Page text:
My friend called me the other day while her toddler shouted, “NO!” in the background. She wondered why toddlers are really good at saying, “no” but many adults have a tough time doing the same.
I’ve been thinking about this question and have some ideas about why we lose the ability to state our needs as clearly as a toddler. When my children say, “I’m hungry” even if we were in the middle of something and, “I don’t want to do that. Not doing it,” I’m often envious of their ability to state their needs so clearly.
I believe the two main reasons many of us have a hard time clearly speaking up are that we want to steer away from conflict and our negative core beliefs convince us that stating our needs is more trouble than it’s worth.
The word “conflict” really is a complex one: some experiences of conflict end peacefully and some end in violence. Many of my clients say, “I don’t like conflict.” Why is this? Conflict can be quite productive and helpful sometimes – it all depends on your personal experience of conflict as you were growing up, and how able you feel to let go of the other person’s reaction to the tricky situation.
Lets define conflict by over simplifying it. In general terms, conflict is when a person or group needs to tell another person or group something that is expected to cause tension. The tension can causes people to experience physical and/ or emotional intensity, which can feel uncomfortable. It’s this uncomfortable feeling that many seek to avoid. However if people keep at it and work through the feelings, everyone can come out okay on the other side.
How the adults in our childhood lives handled disagreements often becomes how we handle conflict when we become adults, too. If we were taught that conflict causes aggression, violence, drinking, shouting, or stonewalling (when someone refuses to address the situation or speak with you), we’re likely to say what we need to in order to keep the peace. We might even say things to please another person to prevent potentially emotionally or physically painful interactions.
As I mentioned earlier, negative core beliefs influence our behaviour and change our ability to say, “No, I know that you need me to do this thing right now but I just can’t.” If we have come to believe that speaking up is a negative thing, we’ll stop doing it. (I know my eBook is about reducing Tantrums, but I dedicated the first section to understanding Core Beliefs and believe it’s a good read for anyone. Isn’t conflict a kind of adult-tantruming?)
We might also believe that the other person’s reaction to our words is our fault, but it really isn’t. How another person reacts to moments when we say, “no” or use our words is not actually our responsibility. Sure, it IS our responsibility to say, “no” as kindly as we can but if the other person doesn’t have the ability stay cool and calm to talk about it or accept our words, that’s a reflection of their own set of core beliefs, their communication skills, and their ability to control that reptilian part of the brain that gets triggered in tricky moments.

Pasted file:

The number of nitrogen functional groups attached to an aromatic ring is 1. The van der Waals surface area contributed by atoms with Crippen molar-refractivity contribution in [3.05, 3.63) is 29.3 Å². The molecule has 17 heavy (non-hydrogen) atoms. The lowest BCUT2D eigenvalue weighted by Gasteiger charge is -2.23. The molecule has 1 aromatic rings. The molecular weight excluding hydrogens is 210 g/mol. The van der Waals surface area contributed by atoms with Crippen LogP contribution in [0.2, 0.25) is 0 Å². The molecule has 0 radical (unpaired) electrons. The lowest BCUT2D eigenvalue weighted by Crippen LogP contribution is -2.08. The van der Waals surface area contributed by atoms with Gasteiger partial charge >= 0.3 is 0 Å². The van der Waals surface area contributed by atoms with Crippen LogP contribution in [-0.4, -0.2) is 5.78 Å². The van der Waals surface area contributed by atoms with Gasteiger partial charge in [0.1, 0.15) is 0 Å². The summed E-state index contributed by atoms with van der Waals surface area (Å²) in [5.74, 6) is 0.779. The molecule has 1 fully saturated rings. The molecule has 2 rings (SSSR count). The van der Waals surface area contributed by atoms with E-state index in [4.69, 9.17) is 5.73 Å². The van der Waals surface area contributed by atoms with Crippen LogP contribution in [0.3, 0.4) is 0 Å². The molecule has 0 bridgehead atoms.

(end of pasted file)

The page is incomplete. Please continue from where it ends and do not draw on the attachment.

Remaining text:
This is the dynamic that toddlers don’t know about. When they shout, “no” or “I’m hungry” they don’t expect others to freak out on them – they expect to get their way or some food.
As they get older, they watch the adults in their lives interact with each other and monitor how it goes for them to see what happens when someone uses their words with another. If that all goes well, the child will continue to do the same: to say when there’s a need that isn’t being met or an aversion or dislike to doing something.
If speaking isn’t responded to with support, children will keep trying to say what they need until they reach a point of futility where they give up doing so. This is when people inadvertently learn that the impact of saying “no” hurts them more than it helps them – or does it?
I view the tension of conflict or needing to say “no” as a black, goopy ball. If we need to speak up, but don’t, we keep that ball inside us to slosh around and stick to our guts. If we do speak up, we give the ball away. Either that ball is going to be caught by someone else or together everyone can melt it down to nothing (with care, empathy, and listening).
Just like anything, it starts with practice. Identify when you want to say “no” and give it a try with someone you know has a balanced disposition. After the interaction, consider what went well and what you might try differently next time. Then congratulate yourself for your act of bravery.
Try not being passive aggressive if that’s a pattern for you, like just not returning an email if you’d like to say “no” to an invitation. Respond to that email with a polite no. I often receive invitations from PR companies, offers to receive products from brands, requests to speak, or requests to read and review books. Instead of just not responding, I started saying, “Thank you for thinking of me but I’m going to say a grateful ‘no’ right now due to my full schedule.”
Try people out! They might be more accepting and gracious than you expect. Many of us understand when our plates are full and don’t like the feeling of being overwhelmed. Most people are able to be compassionate and understanding.
I also think our toddlers can be our teachers when it comes to stating our needs. Watch how they do it without thinking too much about others. They are certainly good at putting themselves first. We can combine their expertise at speaking up with the empathetic words we have learned from experience to put our needs back at the top of the priority list while being mindful of the other person/ people involved.
RELATED: 5 Steps To Reduce Sibling Conflict In Your Family
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